When the Judiciary Committee brought its charges before the House of Representatives, once again it became clear to Shippers that Democrats cared little for the truth. During the four days when the evidence room was open for them, some 65 Republicans investigated the materials. “Not one Democrat saw fit to examine the evidence” (p. 254). The House did, of course, impeach Clinton on two counts, and the Senate was then entrusted to consider the charges. Here Shippers encountered perhaps his most disillusioning moments. Before the “trial” began, prominent Senators guaranteed it would be a sellout. “It was a flat-out rigged ball game, what we in Chicago would refer to as a First Ward election” (p. 7). Trent Lott, the Senate Majority Leader, was mainly interested in “bipartisanship” and popular opinion. Unlike the House Managers, Republican Senate leaders sought above all else to make sure they looked good and stayed in office!
Alaska’s Republican Senator Stevens actually told Henry Hyde: “Henry, I don’t care if you prove he raped a woman and then stood up and shot her dead–you are not going to get sixty-seven votes” (p. 23). Joe Biden, of Delaware, curtly informed them that Senators “make our own rules” and cared not for truth and justice. As the trial began, of course, all 100 Senators marched to the front and solemnly swore to conduct a fair trial. Sadly enough, Schippers says, for many “the oath had meant nothing to them, absolutely nothing” (p. 24). That not a single senator even bothered to look at the evidence assembled by Shippers and his staff reveals the disinterest which pervaded this august body! The alleged trial was anything but a trial. No witnesses! No cross-examination! No detailed presentation of evidence! It was all a show orchestrated by the Clinton clique. “Lies, cowardice, hypocrisy, cynicism, amorality, butt-covering–these were the squalid political body parts that, squeezed through the political processor, combined to make a mockery of the impeachment process” (pp. 1-2).
Fortunately Shippers reveres the law, and the truth which preserves it. That the highest officials of this nation have little concern for a “nation under law” or for leaders who tell the truth, distresses him. In a moving section, he writes:
“But my fellow Democrats voted unanimously to put the President above the law.
“They affirmed that a Democratic president can get away with lying, obstructing justice, and doing anything necessary to stay in office, even if it means destroying the legal underpinning of our political system.
“They treated the legal rights of a citizen–Paula Jones–as a trifle to be brushed aside.
“They treated Lady Justice as though she were a harlot.
“And they should be accountable where it hurts–at the ballot box–by Americans who believe that truth matters, that we live by the rule of law, and that justice should be done” (p. 97).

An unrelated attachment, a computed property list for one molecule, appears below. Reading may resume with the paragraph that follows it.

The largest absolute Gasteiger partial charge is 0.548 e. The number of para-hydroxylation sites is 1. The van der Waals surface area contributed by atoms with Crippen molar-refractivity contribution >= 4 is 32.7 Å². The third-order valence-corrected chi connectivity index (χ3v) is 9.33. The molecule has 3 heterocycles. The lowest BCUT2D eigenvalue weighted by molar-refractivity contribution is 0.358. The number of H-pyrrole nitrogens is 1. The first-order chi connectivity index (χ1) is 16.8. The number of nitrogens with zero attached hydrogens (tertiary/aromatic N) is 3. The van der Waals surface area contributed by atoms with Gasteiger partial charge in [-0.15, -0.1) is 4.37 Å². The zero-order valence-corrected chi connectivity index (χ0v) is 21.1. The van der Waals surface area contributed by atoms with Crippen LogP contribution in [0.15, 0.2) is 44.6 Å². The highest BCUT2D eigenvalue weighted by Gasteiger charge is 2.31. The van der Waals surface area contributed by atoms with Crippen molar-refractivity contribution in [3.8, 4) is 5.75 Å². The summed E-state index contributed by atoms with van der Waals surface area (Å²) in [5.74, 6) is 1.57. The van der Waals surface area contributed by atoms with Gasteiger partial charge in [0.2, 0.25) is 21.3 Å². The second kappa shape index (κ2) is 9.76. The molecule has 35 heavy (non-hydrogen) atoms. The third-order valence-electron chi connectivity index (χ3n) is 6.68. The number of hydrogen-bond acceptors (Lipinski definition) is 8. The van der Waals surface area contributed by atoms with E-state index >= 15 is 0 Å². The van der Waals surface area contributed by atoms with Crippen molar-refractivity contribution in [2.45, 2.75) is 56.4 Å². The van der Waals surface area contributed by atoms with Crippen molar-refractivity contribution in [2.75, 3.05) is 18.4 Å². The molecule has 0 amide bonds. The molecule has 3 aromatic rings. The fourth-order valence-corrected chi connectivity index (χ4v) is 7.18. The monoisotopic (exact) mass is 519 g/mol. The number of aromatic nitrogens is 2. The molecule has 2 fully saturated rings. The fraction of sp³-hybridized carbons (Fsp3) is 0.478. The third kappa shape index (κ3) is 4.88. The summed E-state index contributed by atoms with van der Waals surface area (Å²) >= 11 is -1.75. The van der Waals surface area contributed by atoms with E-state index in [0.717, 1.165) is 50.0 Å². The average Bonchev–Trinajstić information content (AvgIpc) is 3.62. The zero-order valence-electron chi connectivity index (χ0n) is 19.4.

This is a powerful book, written in anger–the righteous anger which seeks to do good for others. Schippers wants us to know the truth because he really cares about this republic, a nation under law. He warns us that “the integrity of our public officers mirrors that of the citizens” (p. 283). How insiders of the Clinton administration, notably Al Gore and Hillary Clinton, fare in the coming election, Schippers says, will reveal much about this nation’s character and destiny.
A closely related treatise, by Susan Schmidt and Michael Weisskopf, Truth at Any Cost: Ken Starr and the Unmaking of Bill Clinton (New York: HarperCollins, c. 2000), provides a journalistic account of President Clinton’s impeachment. The authors were investigative reporters for the Washington Post before Weisskopf signed on with Time. They portray Starr as an honorable, disciplined lawyer who sought to do what he was assigned to do as special prosecutor (a position he ironically had long opposed as legally dubious). He and his staff–the Office of the Independent Counsel–successfully prosecuted numbers of folks associated with the Clintons and submitted to Congress a referral that they considered sufficient for impeaching the President. Though the same age as Clinton, in many ways Starr is his antithesis: they are the “tortoise and the hare,” according to Schmidt and Weisskopf. Starr almost religiously revered the law and lived uprightly, a model of temperance and marital fidelity. While Clinton “got through Yale Law School borrowing notes and cramming for exams, Starr never missed a class at Duke Law School, taking exquisitely organized notes and freely lending them to less dedicated students” (p. 113). Clinton dealt and played with the law, as with life, in a “pragmatic, compromising” way (p. 6).